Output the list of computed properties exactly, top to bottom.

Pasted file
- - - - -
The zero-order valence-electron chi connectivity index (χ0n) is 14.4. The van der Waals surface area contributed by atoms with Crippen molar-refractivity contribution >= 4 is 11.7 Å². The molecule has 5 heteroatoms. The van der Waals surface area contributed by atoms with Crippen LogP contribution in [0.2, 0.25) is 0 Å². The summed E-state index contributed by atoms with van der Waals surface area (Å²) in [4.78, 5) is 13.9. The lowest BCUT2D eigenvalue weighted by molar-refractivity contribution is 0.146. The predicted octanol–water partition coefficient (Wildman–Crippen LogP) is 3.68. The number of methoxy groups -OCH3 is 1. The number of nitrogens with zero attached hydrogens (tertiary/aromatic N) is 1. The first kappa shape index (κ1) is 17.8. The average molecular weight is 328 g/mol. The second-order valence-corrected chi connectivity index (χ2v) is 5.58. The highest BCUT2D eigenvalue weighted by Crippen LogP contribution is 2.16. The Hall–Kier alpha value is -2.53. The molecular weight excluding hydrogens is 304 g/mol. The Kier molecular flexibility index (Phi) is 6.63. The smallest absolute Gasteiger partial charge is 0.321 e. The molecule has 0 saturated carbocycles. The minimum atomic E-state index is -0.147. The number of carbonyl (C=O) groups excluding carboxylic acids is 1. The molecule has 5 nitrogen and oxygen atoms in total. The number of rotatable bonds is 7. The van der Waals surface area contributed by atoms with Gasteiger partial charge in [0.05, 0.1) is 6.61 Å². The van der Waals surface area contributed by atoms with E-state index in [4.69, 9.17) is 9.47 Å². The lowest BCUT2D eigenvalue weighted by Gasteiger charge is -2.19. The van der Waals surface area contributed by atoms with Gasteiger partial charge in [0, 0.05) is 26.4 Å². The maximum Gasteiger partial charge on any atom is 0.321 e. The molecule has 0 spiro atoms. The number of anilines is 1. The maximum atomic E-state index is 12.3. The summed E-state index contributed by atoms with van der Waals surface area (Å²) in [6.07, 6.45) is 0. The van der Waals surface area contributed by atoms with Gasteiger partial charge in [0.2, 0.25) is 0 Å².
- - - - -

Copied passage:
The zero-order valence-electron chi connectivity index (χ0n) is 14.4. The van der Waals surface area contributed by atoms with Crippen molar-refractivity contribution >= 4 is 11.7 Å². The molecule has 5 heteroatoms. The van der Waals surface area contributed by atoms with Crippen LogP contribution in [0.2, 0.25) is 0 Å². The summed E-state index contributed by atoms with van der Waals surface area (Å²) in [4.78, 5) is 13.9. The lowest BCUT2D eigenvalue weighted by molar-refractivity contribution is 0.146. The predicted octanol–water partition coefficient (Wildman–Crippen LogP) is 3.68. The number of methoxy groups -OCH3 is 1. The number of nitrogens with zero attached hydrogens (tertiary/aromatic N) is 1. The first kappa shape index (κ1) is 17.8. The average molecular weight is 328 g/mol. The second-order valence-corrected chi connectivity index (χ2v) is 5.58. The highest BCUT2D eigenvalue weighted by Crippen LogP contribution is 2.16. The Hall–Kier alpha value is -2.53. The molecular weight excluding hydrogens is 304 g/mol. The Kier molecular flexibility index (Phi) is 6.63. The smallest absolute Gasteiger partial charge is 0.321 e. The molecule has 0 saturated carbocycles. The minimum atomic E-state index is -0.147. The number of carbonyl (C=O) groups excluding carboxylic acids is 1. The molecule has 5 nitrogen and oxygen atoms in total. The number of rotatable bonds is 7. The van der Waals surface area contributed by atoms with Gasteiger partial charge in [0.05, 0.1) is 6.61 Å². The van der Waals surface area contributed by atoms with E-state index in [4.69, 9.17) is 9.47 Å². The lowest BCUT2D eigenvalue weighted by Gasteiger charge is -2.19. The van der Waals surface area contributed by atoms with Gasteiger partial charge in [0, 0.05) is 26.4 Å². The maximum Gasteiger partial charge on any atom is 0.321 e. The molecule has 0 spiro atoms. The number of anilines is 1. The maximum atomic E-state index is 12.3. The summed E-state index contributed by atoms with van der Waals surface area (Å²) in [6.07, 6.45) is 0. The van der Waals surface area contributed by atoms with Gasteiger partial charge in [0.2, 0.25) is 0 Å².